Somebody who’s bored is asleep, and somebody who’s asleep will not say no

My Dinner With Andre posterI’d never heard of My Dinner With Andre until a few weeks ago but, in the manner of these things, once I’d heard about it I saw references to it everywhere. Ian first mentioned it to me after seeing an episode of the US comedy Community that parodies the film, and in the same week my co-blogger Sir Gaulian at A Most Agreeable Pastime wrote a post about it. Then I found out the film has been referenced in The Simpsons and Frasier (“My Coffee With Niles“), and Wallace Shawn even reprised his performance (sort of) in the Woody Allen film Melinda and Melinda.

So what is this great film that everyone’s referencing? Well it’s pretty much exactly as the title suggests: Andre Gregory and Wallace Shawn have dinner together and talk. And that’s it. The film is bookended by shots of Wallace making his way to and from the restaurant, but otherwise the film is composed of two men talking and masticating. It may not sound terribly exciting – and to be honest it isn’t – but it IS endlessly fascinating.

Andre in particularly has an almost hypnotic way of talking that draws you in and makes you hang on every word. This is helped by the fact that he keeps coming out with some bizarre anecdotes that almost seem to have no form or meaning and head off in completely unexpected directions. “And then” is probably the most used phrase in the film, immediately followed by something deliciously obtuse:

…and then I threw the teddy bear to him, and he gave it suck at his breast, and then the teddy bear was thrown up into the air again, at which there was another explosion of form into…something, something like a kaleidoscope, like a human kaleidoscope…

…and then naked, again blindfolded, I was run through these forests, and we came to a kind of tent made of sheets, with sheets on the ground, and there were all these naked bodies huddling together for warmth against the cold…

…and then, the stretcher was lowered into the grave, and then this wood was put on me, and then my valuables were put on me in my hands…

Fascinatingly, all of these stories are mostly autobiographical, being drawn from Andre’s own travels after ‘dropping out’ of theatre and spending five years cultivating various life experiences. The seventies eh? Crazy times.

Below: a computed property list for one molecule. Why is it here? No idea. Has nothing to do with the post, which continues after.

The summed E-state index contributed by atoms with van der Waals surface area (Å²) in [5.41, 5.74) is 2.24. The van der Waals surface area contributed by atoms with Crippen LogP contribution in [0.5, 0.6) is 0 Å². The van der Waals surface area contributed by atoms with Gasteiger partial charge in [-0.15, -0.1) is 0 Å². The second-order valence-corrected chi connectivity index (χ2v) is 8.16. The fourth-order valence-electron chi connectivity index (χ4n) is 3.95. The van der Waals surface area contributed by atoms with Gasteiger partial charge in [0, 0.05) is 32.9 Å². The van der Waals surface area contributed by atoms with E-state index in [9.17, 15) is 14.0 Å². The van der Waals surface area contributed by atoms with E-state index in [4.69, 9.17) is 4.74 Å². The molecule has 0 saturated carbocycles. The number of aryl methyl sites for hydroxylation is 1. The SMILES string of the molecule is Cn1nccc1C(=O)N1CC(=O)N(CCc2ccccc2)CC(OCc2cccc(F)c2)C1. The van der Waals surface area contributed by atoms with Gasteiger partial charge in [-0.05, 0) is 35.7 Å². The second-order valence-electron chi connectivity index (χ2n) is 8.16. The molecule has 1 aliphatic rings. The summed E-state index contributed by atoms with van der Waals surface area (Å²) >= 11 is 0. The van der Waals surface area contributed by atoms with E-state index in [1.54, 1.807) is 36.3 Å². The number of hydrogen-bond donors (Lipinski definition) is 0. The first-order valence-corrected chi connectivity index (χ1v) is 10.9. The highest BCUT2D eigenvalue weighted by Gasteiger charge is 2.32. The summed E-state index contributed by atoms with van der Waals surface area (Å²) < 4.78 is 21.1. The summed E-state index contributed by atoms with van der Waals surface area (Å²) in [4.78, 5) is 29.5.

Later on these anecdotes evolve into a discussion about the nature of modern life, which is just as fascinating as the weird stories that proceed it. There’s a great bit where Andre rails against electric blankets because they insulate you against all feeling and hence a connection with the world, whereas Wallace, ever the pragmatist, defends his electric blanket by helplessly pointing out that it gets very cold at night in New York.

All in all it’s a great film, and it surprised me just how well a simple conversation can work on screen – all you need is something interesting to say.

Last but not least, our Secret Sponsor for this week is Tim and Pat’s Podcast (@timandpatspod).

If our review has piqued your interest in the film, you can buy the My Dinner With Andre DVD from Amazon by clicking here (and we get a little bit of cash if you do – thanks in advance). Although seeing as the film is now freely available on YouTube thanks to Troma, you may as well just click on the video at the bottom of this post and watch it now!

Anyway, without further ado, let us present our feature presentation:

Click here to download and listen on your MP3 player of choice:

101 Films Podcast 057 – My Dinner With Andre

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We’d love to hear your own film recommendations – please get in touch at 101filmsyoushouldhaveseen@gmail.com or leave a comment on the blog. Feel free to say nice things about us on iTunes!

Director: Louis Malle Year of release: 1981 Studio/Distributor: Saga Productions/The Andre Company/Troma Entertainment Country: USA

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